Meet Our Pioneer Illustrator: John Vogl
It has been a tradition at CreativeMornings to work with an artist in our community to create an illustration for the monthly theme.
October is all about Pioneer.
While the artwork speaks for itself, we wanted to get to know the artist on a personal level and introduce them to the creative community. We’re delighted to introduce you to…
John is an illustrator-designer-artist of sorts working in Denver, CO. The Bungaloo is a nonsense studio name he works under, because he thought his real name was boring, but The Bungaloo is just a one man operation. He draws most of his work by hand, in pen and ink, and it seems to feature an overabundance of birds, leaves, and trees. His dog, Loki, is not a very useful studio assistant, but still very sweet and cute.
How did you get into illustration work?
I went to school for graphic design, but ended up illustrating most of my projects as much as possible. It wasn’t until after college that I started making a lot of gig posters for bands that I really dove into trying to develop a style and take illustration much more seriously.
At what point in your life did you realize that illustration was your calling?
I think I always knew, in some form or another, that illustration was what I really wanted to do. It’s always been something that I love spending my time with, and viscerally responded to in other’s work. I guess it’s always felt like a very natural fit for me, much more so than anything else I’ve tried.
How would you define ’Pioneer?’
Breaking expectations, in some form or another.
Who’s a pioneer that you admire and why? How have they influenced your life?
Jay Ryan. He’s an incredible artist who is the earliest and strongest influence that got me to doing the work I am today, and I know of countless other contemporaries who feel the exact same way. He is constantly pushing his work in terms of style, concept, and craft. I’m stealing this observation from a friend, but, if aliens came to earth and said “Show us what an Artist is” you would give them Jay Ryan.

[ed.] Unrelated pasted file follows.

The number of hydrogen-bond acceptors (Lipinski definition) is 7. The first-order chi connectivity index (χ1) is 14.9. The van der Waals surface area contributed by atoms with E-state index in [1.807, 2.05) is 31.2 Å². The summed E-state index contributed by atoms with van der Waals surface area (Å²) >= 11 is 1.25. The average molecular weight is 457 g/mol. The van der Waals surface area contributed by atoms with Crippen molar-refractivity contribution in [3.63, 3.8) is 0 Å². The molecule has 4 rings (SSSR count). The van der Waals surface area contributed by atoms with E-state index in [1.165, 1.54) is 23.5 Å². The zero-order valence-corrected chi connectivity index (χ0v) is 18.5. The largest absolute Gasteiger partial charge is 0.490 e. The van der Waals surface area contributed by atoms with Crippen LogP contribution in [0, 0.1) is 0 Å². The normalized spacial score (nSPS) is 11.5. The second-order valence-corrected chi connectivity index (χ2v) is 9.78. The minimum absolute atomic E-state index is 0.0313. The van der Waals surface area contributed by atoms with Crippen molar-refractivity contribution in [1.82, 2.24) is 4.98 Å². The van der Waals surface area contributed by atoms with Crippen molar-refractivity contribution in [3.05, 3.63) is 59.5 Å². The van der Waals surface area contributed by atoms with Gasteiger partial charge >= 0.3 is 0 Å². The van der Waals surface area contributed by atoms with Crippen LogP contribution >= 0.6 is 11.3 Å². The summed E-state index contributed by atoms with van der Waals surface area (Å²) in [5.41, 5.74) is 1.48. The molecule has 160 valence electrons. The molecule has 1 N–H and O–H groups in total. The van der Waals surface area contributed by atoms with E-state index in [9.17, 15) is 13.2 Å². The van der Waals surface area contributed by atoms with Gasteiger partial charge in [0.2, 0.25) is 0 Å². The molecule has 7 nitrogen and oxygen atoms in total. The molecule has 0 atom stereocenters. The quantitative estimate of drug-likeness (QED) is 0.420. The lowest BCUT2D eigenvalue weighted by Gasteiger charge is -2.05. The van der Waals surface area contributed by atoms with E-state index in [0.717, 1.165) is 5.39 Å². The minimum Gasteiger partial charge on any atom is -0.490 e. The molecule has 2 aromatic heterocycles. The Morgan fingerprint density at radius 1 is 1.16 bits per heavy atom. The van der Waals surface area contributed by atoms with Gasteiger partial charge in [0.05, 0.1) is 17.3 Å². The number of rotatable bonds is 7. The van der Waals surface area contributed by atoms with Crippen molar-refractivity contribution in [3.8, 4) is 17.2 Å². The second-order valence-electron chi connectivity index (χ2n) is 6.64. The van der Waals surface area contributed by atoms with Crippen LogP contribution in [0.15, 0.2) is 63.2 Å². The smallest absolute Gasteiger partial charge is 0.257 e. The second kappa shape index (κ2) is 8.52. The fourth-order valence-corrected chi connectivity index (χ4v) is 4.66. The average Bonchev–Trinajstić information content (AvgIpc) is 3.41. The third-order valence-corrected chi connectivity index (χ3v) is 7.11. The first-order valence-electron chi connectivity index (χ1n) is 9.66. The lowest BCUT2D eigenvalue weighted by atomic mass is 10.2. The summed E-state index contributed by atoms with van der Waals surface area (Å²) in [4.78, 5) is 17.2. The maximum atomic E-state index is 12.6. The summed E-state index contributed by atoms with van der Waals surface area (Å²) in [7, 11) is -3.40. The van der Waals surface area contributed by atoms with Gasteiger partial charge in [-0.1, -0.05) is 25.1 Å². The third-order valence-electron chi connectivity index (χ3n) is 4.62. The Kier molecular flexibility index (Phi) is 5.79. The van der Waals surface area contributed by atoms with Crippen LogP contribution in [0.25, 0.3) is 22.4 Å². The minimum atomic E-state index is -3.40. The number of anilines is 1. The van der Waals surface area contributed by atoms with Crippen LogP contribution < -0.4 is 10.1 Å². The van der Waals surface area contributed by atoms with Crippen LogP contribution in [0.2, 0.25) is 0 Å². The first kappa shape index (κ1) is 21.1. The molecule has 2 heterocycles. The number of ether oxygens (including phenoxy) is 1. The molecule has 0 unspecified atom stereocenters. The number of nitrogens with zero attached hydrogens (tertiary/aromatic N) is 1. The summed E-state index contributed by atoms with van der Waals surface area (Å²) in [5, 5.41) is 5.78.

How has your work evolved over time and what were some influences that caused it?
It’s changed a lot, thankfully, and continues to do so. I’m absolutely motivated and inspired by a variety of contemporary illustrators, working in an array of styles. If I were to name a few, Aaron Horkey, Teagan White, Edward Kinsella, Ken Taylor, Mike Mitchell, and Randy Ortiz all keep me very dissatisfied with my own work, but also very motivated to do better work and evolve. I’ve also been working more so in a mix of digital and traditional illustration, which has opened up some new avenues for experimentation, something that I’d like to push myself to continue to do more of.
What advice would you give to fellow illustrators?
No one, not your favorite illustrator or artist you’ve ever seen, was that way right out of the gate. Not even close. It takes time, dedication, passion, and a tolerance for failure and rejection. Everyone can improve and grow in their work, complacency is a killer. But, keeping all that in mind, there is no substitute for hard work, and you will see the fruits of your labor.
Tell us something about yourself that we can’t find on Google.
My middle and index toes on both feet are slightly webbed, it looks like I have baby toes. They’re weird.